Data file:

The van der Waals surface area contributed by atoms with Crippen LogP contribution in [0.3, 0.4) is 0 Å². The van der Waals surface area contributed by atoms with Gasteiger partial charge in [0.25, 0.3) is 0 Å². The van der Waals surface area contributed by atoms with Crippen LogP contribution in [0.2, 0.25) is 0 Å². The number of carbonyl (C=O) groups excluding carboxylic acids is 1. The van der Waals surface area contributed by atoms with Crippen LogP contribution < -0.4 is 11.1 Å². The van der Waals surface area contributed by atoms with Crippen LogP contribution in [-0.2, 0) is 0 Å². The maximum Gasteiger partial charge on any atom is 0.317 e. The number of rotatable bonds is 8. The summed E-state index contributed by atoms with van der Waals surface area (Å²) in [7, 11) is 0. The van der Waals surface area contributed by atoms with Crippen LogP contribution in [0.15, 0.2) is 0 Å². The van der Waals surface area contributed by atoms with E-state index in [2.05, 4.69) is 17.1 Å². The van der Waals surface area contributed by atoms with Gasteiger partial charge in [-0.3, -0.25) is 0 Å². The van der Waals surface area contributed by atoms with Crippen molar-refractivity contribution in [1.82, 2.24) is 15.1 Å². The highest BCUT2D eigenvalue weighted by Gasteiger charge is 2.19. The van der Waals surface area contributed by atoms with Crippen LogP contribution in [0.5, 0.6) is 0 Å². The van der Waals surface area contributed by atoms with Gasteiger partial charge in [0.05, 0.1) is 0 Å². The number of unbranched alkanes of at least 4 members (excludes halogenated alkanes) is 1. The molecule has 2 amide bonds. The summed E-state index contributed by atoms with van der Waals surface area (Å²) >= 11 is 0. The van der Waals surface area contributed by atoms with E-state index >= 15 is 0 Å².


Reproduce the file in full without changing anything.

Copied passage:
The van der Waals surface area contributed by atoms with Crippen LogP contribution in [0.3, 0.4) is 0 Å². The van der Waals surface area contributed by atoms with Gasteiger partial charge in [0.25, 0.3) is 0 Å². The van der Waals surface area contributed by atoms with Crippen LogP contribution in [0.2, 0.25) is 0 Å². The number of carbonyl (C=O) groups excluding carboxylic acids is 1. The van der Waals surface area contributed by atoms with Crippen LogP contribution < -0.4 is 11.1 Å². The van der Waals surface area contributed by atoms with Crippen LogP contribution in [-0.2, 0) is 0 Å². The maximum Gasteiger partial charge on any atom is 0.317 e. The number of rotatable bonds is 8. The summed E-state index contributed by atoms with van der Waals surface area (Å²) in [7, 11) is 0. The van der Waals surface area contributed by atoms with Crippen LogP contribution in [0.15, 0.2) is 0 Å². The van der Waals surface area contributed by atoms with E-state index in [2.05, 4.69) is 17.1 Å². The van der Waals surface area contributed by atoms with Gasteiger partial charge in [-0.3, -0.25) is 0 Å². The van der Waals surface area contributed by atoms with Crippen molar-refractivity contribution in [1.82, 2.24) is 15.1 Å². The highest BCUT2D eigenvalue weighted by Gasteiger charge is 2.19. The van der Waals surface area contributed by atoms with Crippen LogP contribution in [0.5, 0.6) is 0 Å². The van der Waals surface area contributed by atoms with Gasteiger partial charge in [0.05, 0.1) is 0 Å². The number of unbranched alkanes of at least 4 members (excludes halogenated alkanes) is 1. The molecule has 2 amide bonds. The summed E-state index contributed by atoms with van der Waals surface area (Å²) >= 11 is 0. The van der Waals surface area contributed by atoms with E-state index >= 15 is 0 Å².